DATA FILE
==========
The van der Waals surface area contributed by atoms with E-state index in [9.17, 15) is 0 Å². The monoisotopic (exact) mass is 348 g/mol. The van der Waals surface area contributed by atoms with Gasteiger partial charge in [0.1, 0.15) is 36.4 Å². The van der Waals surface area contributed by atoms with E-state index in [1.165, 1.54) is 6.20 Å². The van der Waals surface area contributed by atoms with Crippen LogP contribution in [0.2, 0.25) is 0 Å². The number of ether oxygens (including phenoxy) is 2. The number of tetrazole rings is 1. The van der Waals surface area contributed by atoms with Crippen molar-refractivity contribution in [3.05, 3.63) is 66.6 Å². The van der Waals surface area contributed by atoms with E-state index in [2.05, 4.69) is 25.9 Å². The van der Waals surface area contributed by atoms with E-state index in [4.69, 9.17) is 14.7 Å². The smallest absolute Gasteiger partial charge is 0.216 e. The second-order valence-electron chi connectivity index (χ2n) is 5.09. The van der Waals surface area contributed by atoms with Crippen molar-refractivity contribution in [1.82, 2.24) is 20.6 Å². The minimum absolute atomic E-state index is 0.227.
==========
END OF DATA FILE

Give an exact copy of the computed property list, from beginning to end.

The van der Waals surface area contributed by atoms with E-state index in [9.17, 15) is 0 Å². The monoisotopic (exact) mass is 348 g/mol. The van der Waals surface area contributed by atoms with Gasteiger partial charge in [0.1, 0.15) is 36.4 Å². The van der Waals surface area contributed by atoms with E-state index in [1.165, 1.54) is 6.20 Å². The van der Waals surface area contributed by atoms with Crippen LogP contribution in [0.2, 0.25) is 0 Å². The number of ether oxygens (including phenoxy) is 2. The number of tetrazole rings is 1. The van der Waals surface area contributed by atoms with Crippen molar-refractivity contribution in [3.05, 3.63) is 66.6 Å². The van der Waals surface area contributed by atoms with E-state index in [2.05, 4.69) is 25.9 Å². The van der Waals surface area contributed by atoms with E-state index in [4.69, 9.17) is 14.7 Å². The smallest absolute Gasteiger partial charge is 0.216 e. The second-order valence-electron chi connectivity index (χ2n) is 5.09. The van der Waals surface area contributed by atoms with Crippen molar-refractivity contribution in [1.82, 2.24) is 20.6 Å². The minimum absolute atomic E-state index is 0.227.